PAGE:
- Breadth and types of issues that can be reported with a hotline
- Positive impact on company culture
- Employee empowerment
Perhaps the most important pro is that ethics hotlines do, in fact, help organizations mitigate risk by providing a platform to field valuable tips. As just one example, the Association of Certified Fraud Examiners confirms that organizations with ethics hotlines are more likely to detect fraud, catch it quicker and ultimately experience a lower cost associated with the fraud.
Ethics Hotline Cons
The negatives that surround a hotline are daunting because they encompass intangibles such as perception and logistical hurdles such as administration. A few of the cons include:
- Incomplete information gathered from calls
- Biased information that purposely targets another employee or manager
- Anonymity which may prevent the organization from meaningful follow-up
- Logistics such as routing and documenting calls internally
- Fear of retaliation by callers which impedes effectiveness
- Negative perception of whistleblowing or the hotline by employees
- Costs of resourcing and supporting the hotline
Ethics Hotlines: Employee Relations Boon or Bust?
While many organizations view ethics hotlines as an employee relations best practice, successful implementation should not be underestimated. Unless rolled out with care, they can become an employee relations bust.
Whether a company chooses to manage its hotline internally or outsource it to a third party, parsing and routing the tips and complaints that come in require planning and resources. To succeed, an ethics hotline requires:
- Collaboration. Human resources, employee relations, management and information technology (IT) need to work together to ensure the success of the hotline.
- Guidelines. Procedures for the hotline should be communicated to employees, vendors and clients as applicable (e.g., what types of tips should be called in, response times, how can the hotline can be accessed, and what process employees should expect after a call is made).
- Technology. HR case management systems provide robust platforms where tips can be entered, documented and tracked as employee-related events. If the incident is escalated and becomes a workplace investigation, the fact-finding, data privacy and compliant processes are easily supported with the right case management technology.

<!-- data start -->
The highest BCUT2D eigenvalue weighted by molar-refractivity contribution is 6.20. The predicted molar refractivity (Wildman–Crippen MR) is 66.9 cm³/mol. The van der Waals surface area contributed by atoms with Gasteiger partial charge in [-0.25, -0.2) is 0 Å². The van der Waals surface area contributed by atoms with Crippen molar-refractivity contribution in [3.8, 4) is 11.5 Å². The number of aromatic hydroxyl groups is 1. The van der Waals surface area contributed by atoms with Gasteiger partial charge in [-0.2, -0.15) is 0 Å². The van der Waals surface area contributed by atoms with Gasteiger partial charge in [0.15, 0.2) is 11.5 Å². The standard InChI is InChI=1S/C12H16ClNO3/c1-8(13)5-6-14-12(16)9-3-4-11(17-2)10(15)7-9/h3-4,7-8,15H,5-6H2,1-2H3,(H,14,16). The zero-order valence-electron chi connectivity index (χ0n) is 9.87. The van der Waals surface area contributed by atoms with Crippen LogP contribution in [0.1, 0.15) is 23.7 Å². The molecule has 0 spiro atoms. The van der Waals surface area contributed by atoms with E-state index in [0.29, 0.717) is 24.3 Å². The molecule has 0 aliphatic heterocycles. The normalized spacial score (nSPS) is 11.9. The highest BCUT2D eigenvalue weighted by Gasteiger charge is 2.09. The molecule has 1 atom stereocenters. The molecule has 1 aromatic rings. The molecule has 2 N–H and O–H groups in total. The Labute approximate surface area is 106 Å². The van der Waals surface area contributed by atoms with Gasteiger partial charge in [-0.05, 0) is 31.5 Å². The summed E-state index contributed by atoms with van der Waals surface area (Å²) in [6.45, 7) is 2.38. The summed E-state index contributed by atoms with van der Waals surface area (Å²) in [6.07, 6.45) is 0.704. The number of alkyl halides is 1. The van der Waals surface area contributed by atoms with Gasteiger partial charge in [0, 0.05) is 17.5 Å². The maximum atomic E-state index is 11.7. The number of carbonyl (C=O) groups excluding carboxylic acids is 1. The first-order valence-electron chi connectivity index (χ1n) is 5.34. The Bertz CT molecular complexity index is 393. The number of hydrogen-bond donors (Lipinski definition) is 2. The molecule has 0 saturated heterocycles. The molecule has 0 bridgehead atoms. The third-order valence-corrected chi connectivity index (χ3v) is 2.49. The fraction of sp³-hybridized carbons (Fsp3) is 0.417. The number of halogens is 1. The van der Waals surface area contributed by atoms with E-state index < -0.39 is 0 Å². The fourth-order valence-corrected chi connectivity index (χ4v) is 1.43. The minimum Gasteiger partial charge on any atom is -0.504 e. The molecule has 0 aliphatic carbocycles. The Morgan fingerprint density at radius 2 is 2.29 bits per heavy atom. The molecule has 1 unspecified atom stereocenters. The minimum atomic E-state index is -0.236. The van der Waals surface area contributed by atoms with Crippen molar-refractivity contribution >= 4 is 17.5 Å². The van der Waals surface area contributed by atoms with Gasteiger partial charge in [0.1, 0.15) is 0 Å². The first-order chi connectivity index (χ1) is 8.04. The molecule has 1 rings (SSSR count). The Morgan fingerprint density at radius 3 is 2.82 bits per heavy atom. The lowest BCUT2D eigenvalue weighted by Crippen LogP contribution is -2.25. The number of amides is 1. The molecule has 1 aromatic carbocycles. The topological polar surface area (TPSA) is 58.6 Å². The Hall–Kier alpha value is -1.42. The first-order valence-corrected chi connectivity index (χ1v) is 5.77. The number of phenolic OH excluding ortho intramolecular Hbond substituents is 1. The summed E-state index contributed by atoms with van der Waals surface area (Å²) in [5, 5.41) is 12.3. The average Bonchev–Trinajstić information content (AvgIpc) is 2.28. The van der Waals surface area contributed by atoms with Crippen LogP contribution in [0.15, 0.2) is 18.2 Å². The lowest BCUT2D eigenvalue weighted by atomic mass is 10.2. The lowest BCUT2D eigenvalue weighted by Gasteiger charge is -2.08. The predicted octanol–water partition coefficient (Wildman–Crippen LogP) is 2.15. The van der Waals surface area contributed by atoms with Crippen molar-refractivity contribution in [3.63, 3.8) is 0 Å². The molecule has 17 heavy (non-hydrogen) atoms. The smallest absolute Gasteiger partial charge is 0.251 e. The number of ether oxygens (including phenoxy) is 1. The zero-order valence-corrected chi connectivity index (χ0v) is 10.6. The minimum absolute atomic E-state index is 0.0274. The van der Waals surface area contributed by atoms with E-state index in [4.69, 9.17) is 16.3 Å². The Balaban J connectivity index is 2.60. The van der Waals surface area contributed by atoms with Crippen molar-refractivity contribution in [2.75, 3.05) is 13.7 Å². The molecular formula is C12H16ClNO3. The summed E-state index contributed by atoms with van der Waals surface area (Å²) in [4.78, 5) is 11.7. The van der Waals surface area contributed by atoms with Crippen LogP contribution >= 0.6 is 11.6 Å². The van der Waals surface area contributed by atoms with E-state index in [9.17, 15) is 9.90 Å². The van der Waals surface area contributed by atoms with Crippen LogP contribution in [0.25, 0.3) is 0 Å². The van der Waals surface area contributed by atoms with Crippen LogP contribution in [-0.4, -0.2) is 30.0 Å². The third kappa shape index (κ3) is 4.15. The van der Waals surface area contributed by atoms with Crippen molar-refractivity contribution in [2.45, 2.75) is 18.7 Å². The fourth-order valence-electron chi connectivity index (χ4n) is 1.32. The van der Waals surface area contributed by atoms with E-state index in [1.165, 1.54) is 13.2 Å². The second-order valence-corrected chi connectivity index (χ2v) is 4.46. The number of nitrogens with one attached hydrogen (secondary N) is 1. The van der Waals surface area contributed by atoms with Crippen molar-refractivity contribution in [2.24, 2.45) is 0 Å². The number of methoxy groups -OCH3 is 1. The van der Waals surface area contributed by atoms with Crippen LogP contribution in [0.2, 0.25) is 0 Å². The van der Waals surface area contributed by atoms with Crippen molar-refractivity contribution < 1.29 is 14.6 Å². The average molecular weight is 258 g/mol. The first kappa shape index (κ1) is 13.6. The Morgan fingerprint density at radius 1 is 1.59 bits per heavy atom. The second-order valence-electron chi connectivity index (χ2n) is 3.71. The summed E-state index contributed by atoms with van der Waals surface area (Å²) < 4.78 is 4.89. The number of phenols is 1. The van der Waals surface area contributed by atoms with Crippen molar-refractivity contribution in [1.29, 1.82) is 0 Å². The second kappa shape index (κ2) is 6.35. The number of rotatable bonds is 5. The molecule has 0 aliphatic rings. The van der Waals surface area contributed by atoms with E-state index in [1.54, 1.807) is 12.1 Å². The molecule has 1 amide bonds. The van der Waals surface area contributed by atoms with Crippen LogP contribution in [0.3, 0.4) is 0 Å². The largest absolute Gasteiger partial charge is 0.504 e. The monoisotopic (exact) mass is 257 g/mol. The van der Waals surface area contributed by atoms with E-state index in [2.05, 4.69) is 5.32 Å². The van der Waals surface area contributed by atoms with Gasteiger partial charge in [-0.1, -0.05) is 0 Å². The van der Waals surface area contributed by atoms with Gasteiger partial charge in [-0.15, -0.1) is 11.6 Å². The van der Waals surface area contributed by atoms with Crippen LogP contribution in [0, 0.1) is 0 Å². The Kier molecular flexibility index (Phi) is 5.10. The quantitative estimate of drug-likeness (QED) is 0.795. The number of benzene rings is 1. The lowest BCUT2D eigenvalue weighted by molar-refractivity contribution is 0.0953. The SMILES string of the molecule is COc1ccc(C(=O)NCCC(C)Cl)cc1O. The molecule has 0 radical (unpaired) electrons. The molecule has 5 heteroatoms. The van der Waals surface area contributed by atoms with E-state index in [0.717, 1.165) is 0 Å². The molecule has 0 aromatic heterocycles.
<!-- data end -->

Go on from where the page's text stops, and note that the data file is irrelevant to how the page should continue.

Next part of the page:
- Employee Buy-in. Organizations must create an ethical company culture that supports transparency and fair outcomes using tools such as an ethics hotline.
- Resources. At a minimum, an ethics hotline will require a budget, staffing, well-planned internal communications, oversight, IT and personnel training.
Ethics hotlines can be a powerful tool for company management teams. They set the tone for employee relations best practice internally and deliver positive knock-on effects for the organization’s culture and bottom line. Implemented haphazardly, the hotline will go unused or even worse, be abused by disgruntled workers. Therefore, while ethics hotlines are not quite a no-brainer, they nevertheless must be a strategic talking point for employee relations teams and managers everywhere.
Deb Muller is the CEO of HR Acuity, a technology solution that combines documentation, process, and human expertise so organizations can meet the challenge of managing employee relations in the modern world. Be proactive. Manage risk. Create a safer workplace.